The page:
God’s Miracles by Leeann, age 11
I would like to share a story about a time when I had a horrible experience but God was in control.
When I was at my mom’s work, I got really angry with her. I was so angry that I called my therapist and told her I wanted to move.
She said she would see what she could do.
After the phone call was over my adopted mom busted out crying. I felt really bad, but I was still mad, so I didn’t want to admit it.
The next day, I told my mom I did not actually want to leave, that I was just really angry.
A few minutes later we got a phone call saying that I could not be taken away because the adoption papers were finalized.
I was so relieved that I did not have to leave.
That is where I got this title, because I knew it was God’s plan.
In her essay “God’s Miracles,” Leeann tells us about a really tough day she had. On tough days, it is natural to feel overwhelmed and helpless. This is when we might experience a “fight or flight” response. Unfortunately, in child welfare a flight response sometimes means the child or foster parent requests a move. The placement disrupts.
Luckily for Leeann, time lessened the need to be moved and her adoption was finalized. She had a happy ending. Her faith was strengthened.
Faith plays an important role in adoption and foster parenting. We take a leap of faith when we trust our agency with all the intimate details of our past to get approved. We take a leap of faith when opening our homes to children in care.
Faith also plays a key role for young people in foster care. It requires faith to believe the “system” will take care of them and not cause them more harm. It takes faith to believe they will be reunified with their birth family or find a forever family. It takes faith to trust the grown-ups to make good decisions on their behalf.
Faith can be especially difficult to sustain when circumstances go against us.
A request to be moved by either the foster parent or by the child is understandable. In the child welfare system, it often feels like we do not have any control over what is happening. By requesting a move, we regain control over the situation.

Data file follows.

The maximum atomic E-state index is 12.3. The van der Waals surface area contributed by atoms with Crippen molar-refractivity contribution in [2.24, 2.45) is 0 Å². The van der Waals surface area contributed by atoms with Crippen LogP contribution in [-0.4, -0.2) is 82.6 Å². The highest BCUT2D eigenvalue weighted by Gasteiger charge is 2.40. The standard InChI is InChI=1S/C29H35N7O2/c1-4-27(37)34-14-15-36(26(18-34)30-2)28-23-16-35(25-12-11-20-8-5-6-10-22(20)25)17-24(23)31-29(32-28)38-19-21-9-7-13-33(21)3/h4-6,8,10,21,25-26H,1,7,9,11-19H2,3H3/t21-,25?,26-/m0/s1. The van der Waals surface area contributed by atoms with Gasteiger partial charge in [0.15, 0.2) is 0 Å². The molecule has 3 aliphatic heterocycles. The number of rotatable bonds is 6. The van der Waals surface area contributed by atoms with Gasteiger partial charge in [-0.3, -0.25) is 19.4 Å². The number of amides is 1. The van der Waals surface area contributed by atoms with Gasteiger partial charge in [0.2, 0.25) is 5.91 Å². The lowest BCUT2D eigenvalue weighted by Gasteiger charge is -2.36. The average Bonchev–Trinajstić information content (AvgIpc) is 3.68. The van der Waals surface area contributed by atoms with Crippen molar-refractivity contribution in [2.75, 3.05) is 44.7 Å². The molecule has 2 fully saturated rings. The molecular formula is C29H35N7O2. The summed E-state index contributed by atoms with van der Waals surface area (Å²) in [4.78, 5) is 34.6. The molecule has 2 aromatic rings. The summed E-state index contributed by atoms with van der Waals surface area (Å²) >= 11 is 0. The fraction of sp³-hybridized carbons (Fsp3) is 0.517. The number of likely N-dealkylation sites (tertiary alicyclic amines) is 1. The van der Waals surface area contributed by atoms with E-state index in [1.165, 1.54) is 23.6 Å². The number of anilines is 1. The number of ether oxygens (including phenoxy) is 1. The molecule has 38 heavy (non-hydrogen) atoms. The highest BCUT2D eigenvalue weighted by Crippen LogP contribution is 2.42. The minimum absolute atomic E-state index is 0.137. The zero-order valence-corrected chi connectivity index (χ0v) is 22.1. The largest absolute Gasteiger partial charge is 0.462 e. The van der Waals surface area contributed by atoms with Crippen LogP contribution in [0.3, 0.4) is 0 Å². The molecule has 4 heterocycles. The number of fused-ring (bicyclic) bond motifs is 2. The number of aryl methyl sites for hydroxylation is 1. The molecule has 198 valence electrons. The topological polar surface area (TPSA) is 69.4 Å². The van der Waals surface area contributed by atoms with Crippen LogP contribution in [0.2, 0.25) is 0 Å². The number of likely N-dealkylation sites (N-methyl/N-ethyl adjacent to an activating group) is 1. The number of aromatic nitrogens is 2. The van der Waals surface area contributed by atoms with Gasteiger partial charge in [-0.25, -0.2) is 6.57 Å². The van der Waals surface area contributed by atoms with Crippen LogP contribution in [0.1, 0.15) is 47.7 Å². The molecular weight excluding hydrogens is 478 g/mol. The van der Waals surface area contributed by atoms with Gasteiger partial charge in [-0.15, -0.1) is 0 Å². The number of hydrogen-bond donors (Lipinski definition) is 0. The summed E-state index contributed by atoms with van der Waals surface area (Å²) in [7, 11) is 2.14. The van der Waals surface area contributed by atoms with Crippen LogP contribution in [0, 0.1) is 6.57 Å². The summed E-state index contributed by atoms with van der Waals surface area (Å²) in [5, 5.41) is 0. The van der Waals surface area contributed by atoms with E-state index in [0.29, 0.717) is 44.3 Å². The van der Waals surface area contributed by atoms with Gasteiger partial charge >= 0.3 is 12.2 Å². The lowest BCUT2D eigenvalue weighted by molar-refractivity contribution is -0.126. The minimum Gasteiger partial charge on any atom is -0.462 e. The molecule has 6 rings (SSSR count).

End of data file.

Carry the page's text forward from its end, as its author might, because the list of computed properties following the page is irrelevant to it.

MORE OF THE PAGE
As a foster parent I requested a child be removed once, and although that same child is now my daughter, it was a painful experience for everyone. Unplanned foster care moves are called disruptions for a reason. Webster says that “disrupt” means to “break apart; rupture; to interrupt the normal course.”
Visualize a tornado—that’s what it feels like to the child; bits and pieces of them break apart. It turns their world upside down emotionally, spiritually, and educationally, leaving in its wake rubble that is difficult to sift through and to recover from.
Let’s Adopt the Decker Princple
I am reminded of the woman who successfully protected her children from the devastating tornado that ripped through Indiana in March. Stephanie Decker covered her two children with her body as the tornado crushed her home on top of them. She lost part of both of her legs in the process, but her children were unharmed.
In honor of the courage shown by Stephanie Decker, let’s all adopt the “Decker Principle”—doing whatever it takes to keep our children safe. Let’s do everything we can to protect our children from the devastating effects of child welfare’s tornado: placement disruption.
Before you call your social worker to disrupt a placement, please use every resource available to you to get through the crisis. There are therapists who specialize in working with children and families who have experienced trauma (visit www.ncchildtreatmentprogram.org). Explore respite care options, or seek parent support groups or mentoring programs. Talk with your child’s social worker or therapist to determine what skills you could build or strategies you could use to help you through the situation.
If we have a tenth of the courage of Stephanie Decker, we could eliminate placement disruptions in North Carolina and create more happy endings like the one Leeann experienced.
Jeanne Preisler has been a social worker, kinship parent, foster parent, and adoptive parent.